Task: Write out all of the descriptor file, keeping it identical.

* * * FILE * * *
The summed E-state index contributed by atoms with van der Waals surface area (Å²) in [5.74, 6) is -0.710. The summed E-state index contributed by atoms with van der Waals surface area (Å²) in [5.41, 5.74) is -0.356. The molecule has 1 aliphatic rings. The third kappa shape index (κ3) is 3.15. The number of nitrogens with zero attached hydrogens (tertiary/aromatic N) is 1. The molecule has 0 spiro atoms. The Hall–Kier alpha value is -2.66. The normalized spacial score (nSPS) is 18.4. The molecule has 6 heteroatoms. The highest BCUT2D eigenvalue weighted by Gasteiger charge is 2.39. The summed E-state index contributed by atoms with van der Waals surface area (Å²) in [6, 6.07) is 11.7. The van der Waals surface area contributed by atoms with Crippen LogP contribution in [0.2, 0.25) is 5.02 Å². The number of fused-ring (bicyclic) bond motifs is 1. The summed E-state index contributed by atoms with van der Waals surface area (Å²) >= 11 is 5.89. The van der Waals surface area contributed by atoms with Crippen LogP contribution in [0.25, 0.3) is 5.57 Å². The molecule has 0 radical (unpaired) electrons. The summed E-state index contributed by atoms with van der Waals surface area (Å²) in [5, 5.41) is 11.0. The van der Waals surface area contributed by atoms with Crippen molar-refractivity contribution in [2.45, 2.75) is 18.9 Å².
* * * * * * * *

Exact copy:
The summed E-state index contributed by atoms with van der Waals surface area (Å²) in [5.74, 6) is -0.710. The summed E-state index contributed by atoms with van der Waals surface area (Å²) in [5.41, 5.74) is -0.356. The molecule has 1 aliphatic rings. The third kappa shape index (κ3) is 3.15. The number of nitrogens with zero attached hydrogens (tertiary/aromatic N) is 1. The molecule has 0 spiro atoms. The Hall–Kier alpha value is -2.66. The normalized spacial score (nSPS) is 18.4. The molecule has 6 heteroatoms. The highest BCUT2D eigenvalue weighted by Gasteiger charge is 2.39. The summed E-state index contributed by atoms with van der Waals surface area (Å²) in [6, 6.07) is 11.7. The van der Waals surface area contributed by atoms with Crippen LogP contribution in [0.2, 0.25) is 5.02 Å². The number of fused-ring (bicyclic) bond motifs is 1. The summed E-state index contributed by atoms with van der Waals surface area (Å²) >= 11 is 5.89. The van der Waals surface area contributed by atoms with Crippen LogP contribution in [0.25, 0.3) is 5.57 Å². The molecule has 0 radical (unpaired) electrons. The summed E-state index contributed by atoms with van der Waals surface area (Å²) in [5, 5.41) is 11.0. The van der Waals surface area contributed by atoms with Crippen molar-refractivity contribution in [2.45, 2.75) is 18.9 Å².